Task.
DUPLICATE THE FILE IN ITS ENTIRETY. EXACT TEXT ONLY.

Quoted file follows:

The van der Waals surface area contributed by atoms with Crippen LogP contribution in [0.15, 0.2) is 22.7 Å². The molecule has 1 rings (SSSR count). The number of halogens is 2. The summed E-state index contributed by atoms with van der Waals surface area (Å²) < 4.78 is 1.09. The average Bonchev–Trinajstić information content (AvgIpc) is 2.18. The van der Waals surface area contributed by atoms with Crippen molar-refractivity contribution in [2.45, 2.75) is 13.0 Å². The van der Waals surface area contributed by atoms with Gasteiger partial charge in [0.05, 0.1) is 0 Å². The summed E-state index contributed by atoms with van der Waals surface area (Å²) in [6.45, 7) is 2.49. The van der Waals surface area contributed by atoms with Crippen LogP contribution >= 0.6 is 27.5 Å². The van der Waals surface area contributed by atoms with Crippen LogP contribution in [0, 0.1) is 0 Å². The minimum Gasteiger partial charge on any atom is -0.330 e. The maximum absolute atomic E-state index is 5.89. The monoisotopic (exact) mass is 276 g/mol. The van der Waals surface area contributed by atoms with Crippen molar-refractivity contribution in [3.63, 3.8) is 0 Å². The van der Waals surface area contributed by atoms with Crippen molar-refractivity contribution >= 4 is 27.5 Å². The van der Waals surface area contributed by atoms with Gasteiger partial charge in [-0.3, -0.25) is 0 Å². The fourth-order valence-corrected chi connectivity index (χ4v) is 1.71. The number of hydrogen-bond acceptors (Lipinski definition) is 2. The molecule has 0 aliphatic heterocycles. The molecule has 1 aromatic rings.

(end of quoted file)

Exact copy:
The van der Waals surface area contributed by atoms with Crippen LogP contribution in [0.15, 0.2) is 22.7 Å². The molecule has 1 rings (SSSR count). The number of halogens is 2. The summed E-state index contributed by atoms with van der Waals surface area (Å²) < 4.78 is 1.09. The average Bonchev–Trinajstić information content (AvgIpc) is 2.18. The van der Waals surface area contributed by atoms with Crippen molar-refractivity contribution in [2.45, 2.75) is 13.0 Å². The van der Waals surface area contributed by atoms with Gasteiger partial charge in [0.05, 0.1) is 0 Å². The summed E-state index contributed by atoms with van der Waals surface area (Å²) in [6.45, 7) is 2.49. The van der Waals surface area contributed by atoms with Crippen LogP contribution >= 0.6 is 27.5 Å². The van der Waals surface area contributed by atoms with Crippen LogP contribution in [0, 0.1) is 0 Å². The minimum Gasteiger partial charge on any atom is -0.330 e. The maximum absolute atomic E-state index is 5.89. The monoisotopic (exact) mass is 276 g/mol. The van der Waals surface area contributed by atoms with Crippen molar-refractivity contribution in [3.63, 3.8) is 0 Å². The van der Waals surface area contributed by atoms with Crippen molar-refractivity contribution >= 4 is 27.5 Å². The van der Waals surface area contributed by atoms with Gasteiger partial charge in [-0.3, -0.25) is 0 Å². The fourth-order valence-corrected chi connectivity index (χ4v) is 1.71. The number of hydrogen-bond acceptors (Lipinski definition) is 2. The molecule has 0 aliphatic heterocycles. The molecule has 1 aromatic rings.